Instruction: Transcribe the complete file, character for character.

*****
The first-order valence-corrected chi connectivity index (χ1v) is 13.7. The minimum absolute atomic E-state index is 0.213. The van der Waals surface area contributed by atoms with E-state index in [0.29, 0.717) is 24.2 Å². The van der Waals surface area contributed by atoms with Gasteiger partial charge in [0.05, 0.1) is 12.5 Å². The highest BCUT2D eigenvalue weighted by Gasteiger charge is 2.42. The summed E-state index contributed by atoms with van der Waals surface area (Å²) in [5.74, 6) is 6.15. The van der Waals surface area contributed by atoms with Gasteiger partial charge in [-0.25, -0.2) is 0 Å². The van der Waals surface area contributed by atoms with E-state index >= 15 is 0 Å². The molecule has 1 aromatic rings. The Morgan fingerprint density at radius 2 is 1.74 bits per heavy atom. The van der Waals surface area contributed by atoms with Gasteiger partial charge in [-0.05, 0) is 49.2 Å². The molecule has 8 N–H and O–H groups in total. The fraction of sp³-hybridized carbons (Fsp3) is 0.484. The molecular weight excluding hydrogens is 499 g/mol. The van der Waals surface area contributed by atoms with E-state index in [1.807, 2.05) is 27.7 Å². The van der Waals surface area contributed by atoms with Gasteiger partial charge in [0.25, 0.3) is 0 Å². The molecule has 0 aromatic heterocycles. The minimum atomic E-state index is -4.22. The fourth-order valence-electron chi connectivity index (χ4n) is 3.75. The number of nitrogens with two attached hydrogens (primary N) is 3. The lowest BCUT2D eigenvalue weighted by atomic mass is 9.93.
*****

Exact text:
The first-order valence-corrected chi connectivity index (χ1v) is 13.7. The minimum absolute atomic E-state index is 0.213. The van der Waals surface area contributed by atoms with E-state index in [0.29, 0.717) is 24.2 Å². The van der Waals surface area contributed by atoms with Gasteiger partial charge in [0.05, 0.1) is 12.5 Å². The highest BCUT2D eigenvalue weighted by Gasteiger charge is 2.42. The summed E-state index contributed by atoms with van der Waals surface area (Å²) in [5.74, 6) is 6.15. The van der Waals surface area contributed by atoms with Gasteiger partial charge in [-0.25, -0.2) is 0 Å². The van der Waals surface area contributed by atoms with E-state index >= 15 is 0 Å². The molecule has 1 aromatic rings. The Morgan fingerprint density at radius 2 is 1.74 bits per heavy atom. The van der Waals surface area contributed by atoms with Gasteiger partial charge in [-0.05, 0) is 49.2 Å². The molecule has 8 N–H and O–H groups in total. The fraction of sp³-hybridized carbons (Fsp3) is 0.484. The molecular weight excluding hydrogens is 499 g/mol. The van der Waals surface area contributed by atoms with E-state index in [1.807, 2.05) is 27.7 Å². The van der Waals surface area contributed by atoms with Gasteiger partial charge in [0.25, 0.3) is 0 Å². The molecule has 0 aromatic heterocycles. The minimum atomic E-state index is -4.22. The fourth-order valence-electron chi connectivity index (χ4n) is 3.75. The number of nitrogens with two attached hydrogens (primary N) is 3. The lowest BCUT2D eigenvalue weighted by atomic mass is 9.93.